Polk set to change ‘error’ prohibiting mobile homes in areas above 1,650 ft.

Published 5:38 pm Tuesday, February 21, 2012

Public hearing March 5 in Sunny View
Polk County commissioners are in the process of fixing an error in the mountainside and ridgeline protection ordinance (MRPO) that currently prohibits mobile homes at elevations above 1,650 feet.
Other amendments commissioners are considering in the MRPO are to change the definition of excavation to exclude the manual removal of earth and to exempt from the land-disturbance regulations minor land-disturbing activities of 500 square feet or less for work such as residence additions, porches, decks or small accessory structures.
Commissioners met Monday, Feb. 20 and set a public hearing for March 5 at 7 p.m. on the proposed ordinance amendments. The March 5 meeting will be held at Sunny View Elementary School.
Commissioner Renée McDermott said the omission of mobile homes from the ordinance was an error.
“I think it’s important to realize that the omission (of mobile homes) from being a part of the definition was an error,” said McDermott. “It was not intended. It was because of not realizing which definition we were using for single family dwelling.”
Polk County Planner Cathy Ruth said a couple of changes to the mountain and ridgeline ordinances were requested by commissioner Ray Gasperson at the Unified Development Ordinance (UDO) committee discussions. Over the last few months, Ruth said, a few people have applied for mobile homes and the planning department has had to deny those permits.
Commissioners will be considering amendments to two mountain and ridgeline ordinances: one for the zoned areas of the county and one for the unzoned areas of the county. The MRPO is in place for the entire county for elevations above 1,650 feet, which includes all of Saluda Township and other mountainous areas throughout the county, mostly the western region of the county.
The definition for single-family dwelling proposed for both MRPOs to allow mobile homes says, “a building or portion thereof providing complete living facilities for a family. Single-family dwellings may include manufactured homes, dwellings constructed on-site or modular dwellings, but the term does not include motels, hotels, tourist homes, park models or recreational vehicles. A single-family dwelling may also consist of another dwelling unit, such as an accessory apartment or garage apartment provided the floor area of the accessory unit does not exceed 40 percent of the floor area of the single-family dwelling or 750 square feet, whichever is greater, and further provided the accessory unit’s exterior design and entry locations preserve the appearance of the single-family dwelling.”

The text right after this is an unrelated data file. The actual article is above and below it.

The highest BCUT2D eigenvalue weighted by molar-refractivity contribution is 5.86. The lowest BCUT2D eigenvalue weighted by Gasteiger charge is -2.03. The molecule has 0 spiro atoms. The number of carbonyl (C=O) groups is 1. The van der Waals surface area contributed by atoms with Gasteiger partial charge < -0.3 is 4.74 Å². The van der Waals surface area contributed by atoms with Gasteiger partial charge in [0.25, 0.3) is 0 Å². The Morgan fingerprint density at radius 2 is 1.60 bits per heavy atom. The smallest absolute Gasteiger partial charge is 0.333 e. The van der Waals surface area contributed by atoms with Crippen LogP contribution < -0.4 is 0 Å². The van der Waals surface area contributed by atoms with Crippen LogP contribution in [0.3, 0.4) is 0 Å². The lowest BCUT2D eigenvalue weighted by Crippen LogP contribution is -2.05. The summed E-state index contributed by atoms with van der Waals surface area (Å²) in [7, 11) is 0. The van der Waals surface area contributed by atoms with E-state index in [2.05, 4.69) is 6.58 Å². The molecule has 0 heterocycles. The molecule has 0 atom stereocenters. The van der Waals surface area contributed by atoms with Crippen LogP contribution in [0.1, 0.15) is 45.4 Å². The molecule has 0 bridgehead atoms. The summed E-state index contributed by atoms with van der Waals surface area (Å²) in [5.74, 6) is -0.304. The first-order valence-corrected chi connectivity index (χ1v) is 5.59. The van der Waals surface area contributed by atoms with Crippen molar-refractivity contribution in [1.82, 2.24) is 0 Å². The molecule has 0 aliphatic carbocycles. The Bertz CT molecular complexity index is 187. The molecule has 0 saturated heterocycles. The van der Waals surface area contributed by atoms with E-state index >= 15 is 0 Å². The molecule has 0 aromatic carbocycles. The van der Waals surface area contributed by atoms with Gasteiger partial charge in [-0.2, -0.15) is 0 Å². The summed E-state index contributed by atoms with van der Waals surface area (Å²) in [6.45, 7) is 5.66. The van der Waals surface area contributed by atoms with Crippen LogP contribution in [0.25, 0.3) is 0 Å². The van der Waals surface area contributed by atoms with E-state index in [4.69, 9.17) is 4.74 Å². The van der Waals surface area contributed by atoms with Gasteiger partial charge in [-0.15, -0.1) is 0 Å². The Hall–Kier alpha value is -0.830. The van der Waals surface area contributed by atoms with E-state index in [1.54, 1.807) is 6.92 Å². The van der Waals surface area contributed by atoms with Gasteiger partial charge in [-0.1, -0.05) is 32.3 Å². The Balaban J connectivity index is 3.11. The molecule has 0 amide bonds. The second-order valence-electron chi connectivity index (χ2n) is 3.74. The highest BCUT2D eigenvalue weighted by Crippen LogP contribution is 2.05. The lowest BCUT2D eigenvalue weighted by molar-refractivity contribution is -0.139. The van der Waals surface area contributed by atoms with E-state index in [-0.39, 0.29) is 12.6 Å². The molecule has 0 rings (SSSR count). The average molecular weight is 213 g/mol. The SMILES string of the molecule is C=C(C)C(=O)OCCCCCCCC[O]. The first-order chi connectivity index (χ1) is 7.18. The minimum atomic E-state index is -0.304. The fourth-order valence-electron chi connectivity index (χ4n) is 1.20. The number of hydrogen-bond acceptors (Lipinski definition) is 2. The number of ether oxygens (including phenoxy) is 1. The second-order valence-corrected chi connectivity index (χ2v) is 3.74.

Commissioner Tom Pack questioned the 500-square-foot exemption from land-disturbance regulations. He said he believes the exemption could be for a larger area, such as 750 square feet.
“Five hundred (square feet) is a small footprint,” Pack said. “It sounds like there was no science behind the 500 square feet.”
Commissioners agreed to have the building inspector look at the proposed 500-square-foot exemption to possibly increase the footprint prior to approval. County attorney Mike Egan said commissioners could make a motion to approve that type of change prior to approval of the amendments.

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